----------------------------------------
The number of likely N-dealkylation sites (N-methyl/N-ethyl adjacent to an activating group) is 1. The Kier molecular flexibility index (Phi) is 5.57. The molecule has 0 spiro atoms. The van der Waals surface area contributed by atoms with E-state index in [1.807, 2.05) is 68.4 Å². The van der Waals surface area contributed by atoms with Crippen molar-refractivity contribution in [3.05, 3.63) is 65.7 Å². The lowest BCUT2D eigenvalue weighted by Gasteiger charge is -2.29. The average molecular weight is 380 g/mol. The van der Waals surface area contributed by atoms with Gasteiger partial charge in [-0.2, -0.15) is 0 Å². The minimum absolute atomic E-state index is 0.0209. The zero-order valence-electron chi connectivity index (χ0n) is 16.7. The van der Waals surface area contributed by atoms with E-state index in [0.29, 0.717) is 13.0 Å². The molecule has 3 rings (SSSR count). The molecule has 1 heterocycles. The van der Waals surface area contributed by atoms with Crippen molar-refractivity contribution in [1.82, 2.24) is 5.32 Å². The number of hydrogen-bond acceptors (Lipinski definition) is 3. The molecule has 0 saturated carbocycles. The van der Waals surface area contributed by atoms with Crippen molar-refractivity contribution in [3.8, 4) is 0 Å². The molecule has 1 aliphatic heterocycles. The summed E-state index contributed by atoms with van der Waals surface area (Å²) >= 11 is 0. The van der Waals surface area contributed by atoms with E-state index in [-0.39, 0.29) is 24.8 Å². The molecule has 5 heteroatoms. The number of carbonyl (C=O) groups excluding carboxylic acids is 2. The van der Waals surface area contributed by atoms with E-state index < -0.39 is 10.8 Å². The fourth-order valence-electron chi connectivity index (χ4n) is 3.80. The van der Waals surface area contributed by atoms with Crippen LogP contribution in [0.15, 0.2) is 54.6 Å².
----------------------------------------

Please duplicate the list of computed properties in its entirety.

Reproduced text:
The number of likely N-dealkylation sites (N-methyl/N-ethyl adjacent to an activating group) is 1. The Kier molecular flexibility index (Phi) is 5.57. The molecule has 0 spiro atoms. The van der Waals surface area contributed by atoms with E-state index in [1.807, 2.05) is 68.4 Å². The van der Waals surface area contributed by atoms with Crippen molar-refractivity contribution in [3.05, 3.63) is 65.7 Å². The lowest BCUT2D eigenvalue weighted by Gasteiger charge is -2.29. The average molecular weight is 380 g/mol. The van der Waals surface area contributed by atoms with Gasteiger partial charge in [-0.2, -0.15) is 0 Å². The minimum absolute atomic E-state index is 0.0209. The zero-order valence-electron chi connectivity index (χ0n) is 16.7. The van der Waals surface area contributed by atoms with E-state index in [0.29, 0.717) is 13.0 Å². The molecule has 3 rings (SSSR count). The molecule has 1 heterocycles. The van der Waals surface area contributed by atoms with Crippen molar-refractivity contribution in [1.82, 2.24) is 5.32 Å². The number of hydrogen-bond acceptors (Lipinski definition) is 3. The molecule has 0 saturated carbocycles. The van der Waals surface area contributed by atoms with Crippen molar-refractivity contribution in [3.8, 4) is 0 Å². The molecule has 1 aliphatic heterocycles. The summed E-state index contributed by atoms with van der Waals surface area (Å²) >= 11 is 0. The van der Waals surface area contributed by atoms with E-state index in [-0.39, 0.29) is 24.8 Å². The molecule has 5 heteroatoms. The number of carbonyl (C=O) groups excluding carboxylic acids is 2. The van der Waals surface area contributed by atoms with E-state index < -0.39 is 10.8 Å². The fourth-order valence-electron chi connectivity index (χ4n) is 3.80. The van der Waals surface area contributed by atoms with Crippen LogP contribution in [0.15, 0.2) is 54.6 Å².